As part of my big Life List project, I recently started really learning how to cook. My wife has traditionally been the master of the kitchen in our family. I’ve contributed a meal here and there (mostly of the frozen pizza variety), but if it took me longer to make it than to eat it, I usually abstained.
Caroline didn’t always regularly cook for us, but when our son came along, she began feeling the traditional obligation to be the one who provides good meals for the family. It really amazed me how easily she fell into this role, considering that I tried my best to not be a source of pressure for her to do so. But the roles from our families of origin and the traditional models that we grew up with in the media provided more than enough incentive. Plus she was good at it.
So far I’ve taken full advantage of her stepping into that role, given my lack of skill, and if I’m honest, desire to help. Part of this I think had to do with the household I grew up in. Not only did it conform to normative gender stereotypes, but my parents didn’t put a high value on food as a pleasurable pursuit. Eating was for nourishment alone. Cooking was a means to an end.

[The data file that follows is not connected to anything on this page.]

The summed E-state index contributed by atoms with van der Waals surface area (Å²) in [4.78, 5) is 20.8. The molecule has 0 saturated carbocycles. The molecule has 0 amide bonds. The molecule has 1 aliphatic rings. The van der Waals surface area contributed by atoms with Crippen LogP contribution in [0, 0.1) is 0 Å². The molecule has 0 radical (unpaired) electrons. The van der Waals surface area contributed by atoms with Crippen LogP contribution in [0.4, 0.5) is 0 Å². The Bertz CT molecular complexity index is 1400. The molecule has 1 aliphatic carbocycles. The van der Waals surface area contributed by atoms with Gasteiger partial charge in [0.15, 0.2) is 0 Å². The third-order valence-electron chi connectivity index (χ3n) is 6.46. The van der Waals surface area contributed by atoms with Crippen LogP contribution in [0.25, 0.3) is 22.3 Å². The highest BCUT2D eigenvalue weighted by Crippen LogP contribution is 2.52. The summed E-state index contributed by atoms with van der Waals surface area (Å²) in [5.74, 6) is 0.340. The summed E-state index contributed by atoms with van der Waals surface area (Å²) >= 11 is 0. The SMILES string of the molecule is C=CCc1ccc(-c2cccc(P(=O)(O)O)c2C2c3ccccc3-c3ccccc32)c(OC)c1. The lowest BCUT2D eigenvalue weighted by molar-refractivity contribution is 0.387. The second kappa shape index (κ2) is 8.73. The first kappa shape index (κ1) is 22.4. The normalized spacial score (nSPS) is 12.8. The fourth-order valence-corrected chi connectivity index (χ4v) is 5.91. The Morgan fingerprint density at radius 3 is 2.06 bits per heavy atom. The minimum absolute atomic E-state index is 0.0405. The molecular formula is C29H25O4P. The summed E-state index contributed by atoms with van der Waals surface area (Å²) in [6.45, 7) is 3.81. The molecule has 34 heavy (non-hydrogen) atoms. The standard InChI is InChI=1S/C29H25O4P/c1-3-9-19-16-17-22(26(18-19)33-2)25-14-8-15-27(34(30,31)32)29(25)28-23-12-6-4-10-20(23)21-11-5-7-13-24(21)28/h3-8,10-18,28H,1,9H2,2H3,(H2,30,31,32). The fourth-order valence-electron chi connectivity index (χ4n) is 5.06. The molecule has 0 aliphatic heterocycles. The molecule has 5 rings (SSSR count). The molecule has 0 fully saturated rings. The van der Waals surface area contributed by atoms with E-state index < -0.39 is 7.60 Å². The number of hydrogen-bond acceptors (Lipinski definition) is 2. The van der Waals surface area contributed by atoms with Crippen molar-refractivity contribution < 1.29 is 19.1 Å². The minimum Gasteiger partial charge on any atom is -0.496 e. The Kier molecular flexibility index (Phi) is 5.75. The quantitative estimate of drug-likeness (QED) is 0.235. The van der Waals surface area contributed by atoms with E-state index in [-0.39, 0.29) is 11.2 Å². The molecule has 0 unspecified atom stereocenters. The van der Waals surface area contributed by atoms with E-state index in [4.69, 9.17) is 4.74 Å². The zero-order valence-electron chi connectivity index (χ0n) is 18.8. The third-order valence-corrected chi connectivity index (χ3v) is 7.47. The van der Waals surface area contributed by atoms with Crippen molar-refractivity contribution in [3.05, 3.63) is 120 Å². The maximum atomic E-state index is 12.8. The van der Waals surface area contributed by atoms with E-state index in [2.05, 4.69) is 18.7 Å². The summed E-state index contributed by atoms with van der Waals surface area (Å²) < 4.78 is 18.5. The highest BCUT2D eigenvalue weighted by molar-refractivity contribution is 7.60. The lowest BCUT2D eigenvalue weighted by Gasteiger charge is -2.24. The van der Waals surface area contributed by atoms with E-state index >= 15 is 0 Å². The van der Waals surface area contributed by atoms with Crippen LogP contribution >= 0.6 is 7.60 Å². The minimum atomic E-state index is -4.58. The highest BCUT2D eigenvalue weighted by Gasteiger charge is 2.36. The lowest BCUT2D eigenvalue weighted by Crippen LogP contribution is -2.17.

What has helped change that paradigm for me is having a few foodie friends who have really opened my eyes to how enjoyable food can be. Not only have they significantly broadened my palate, but they’ve turned me on to enjoying the process of making it. I’ve discovered it can actually be a stress reliever, instead of just a source of stress.
As I’m having my eyes opened to the joys of cooking and eating well, I’ve realized that I want to make that the norm in our family. In our day-to-day lives, I want us all to participate in the process. It may be a lot to ask some days, but I think it’s important to do it together. I want to pass along to our son the importance of eating well as a pleasure in itself — not just to break gender stereotypes, not just to pass along the necessary cooking skills, but to set it up as part of a life well-lived.
As our family is making this shift, I’d love to hear how other people make this work. I know there are some foodies out there. Who does the cooking in your household? Are you intentional about bringing your kids into the process? How are you teaching them to love food?